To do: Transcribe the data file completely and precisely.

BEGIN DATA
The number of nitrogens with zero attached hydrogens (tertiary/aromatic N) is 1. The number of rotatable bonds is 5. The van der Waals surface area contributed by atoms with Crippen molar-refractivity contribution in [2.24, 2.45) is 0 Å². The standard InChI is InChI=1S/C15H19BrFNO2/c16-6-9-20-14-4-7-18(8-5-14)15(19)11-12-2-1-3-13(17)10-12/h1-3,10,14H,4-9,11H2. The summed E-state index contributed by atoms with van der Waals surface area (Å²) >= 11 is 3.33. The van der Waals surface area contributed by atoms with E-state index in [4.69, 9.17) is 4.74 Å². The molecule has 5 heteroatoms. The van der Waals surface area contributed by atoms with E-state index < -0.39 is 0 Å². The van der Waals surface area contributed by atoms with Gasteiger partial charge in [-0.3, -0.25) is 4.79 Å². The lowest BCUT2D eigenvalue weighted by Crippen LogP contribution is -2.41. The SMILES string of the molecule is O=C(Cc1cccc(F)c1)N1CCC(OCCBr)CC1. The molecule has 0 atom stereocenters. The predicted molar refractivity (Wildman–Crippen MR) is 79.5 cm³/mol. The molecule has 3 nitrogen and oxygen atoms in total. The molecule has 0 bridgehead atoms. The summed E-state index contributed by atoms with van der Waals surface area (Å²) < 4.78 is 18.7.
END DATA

The number of nitrogens with zero attached hydrogens (tertiary/aromatic N) is 1. The number of rotatable bonds is 5. The van der Waals surface area contributed by atoms with Crippen molar-refractivity contribution in [2.24, 2.45) is 0 Å². The standard InChI is InChI=1S/C15H19BrFNO2/c16-6-9-20-14-4-7-18(8-5-14)15(19)11-12-2-1-3-13(17)10-12/h1-3,10,14H,4-9,11H2. The summed E-state index contributed by atoms with van der Waals surface area (Å²) >= 11 is 3.33. The van der Waals surface area contributed by atoms with E-state index in [4.69, 9.17) is 4.74 Å². The molecule has 5 heteroatoms. The van der Waals surface area contributed by atoms with E-state index < -0.39 is 0 Å². The van der Waals surface area contributed by atoms with Gasteiger partial charge in [-0.3, -0.25) is 4.79 Å². The lowest BCUT2D eigenvalue weighted by Crippen LogP contribution is -2.41. The SMILES string of the molecule is O=C(Cc1cccc(F)c1)N1CCC(OCCBr)CC1. The molecule has 0 atom stereocenters. The predicted molar refractivity (Wildman–Crippen MR) is 79.5 cm³/mol. The molecule has 3 nitrogen and oxygen atoms in total. The molecule has 0 bridgehead atoms. The summed E-state index contributed by atoms with van der Waals surface area (Å²) < 4.78 is 18.7.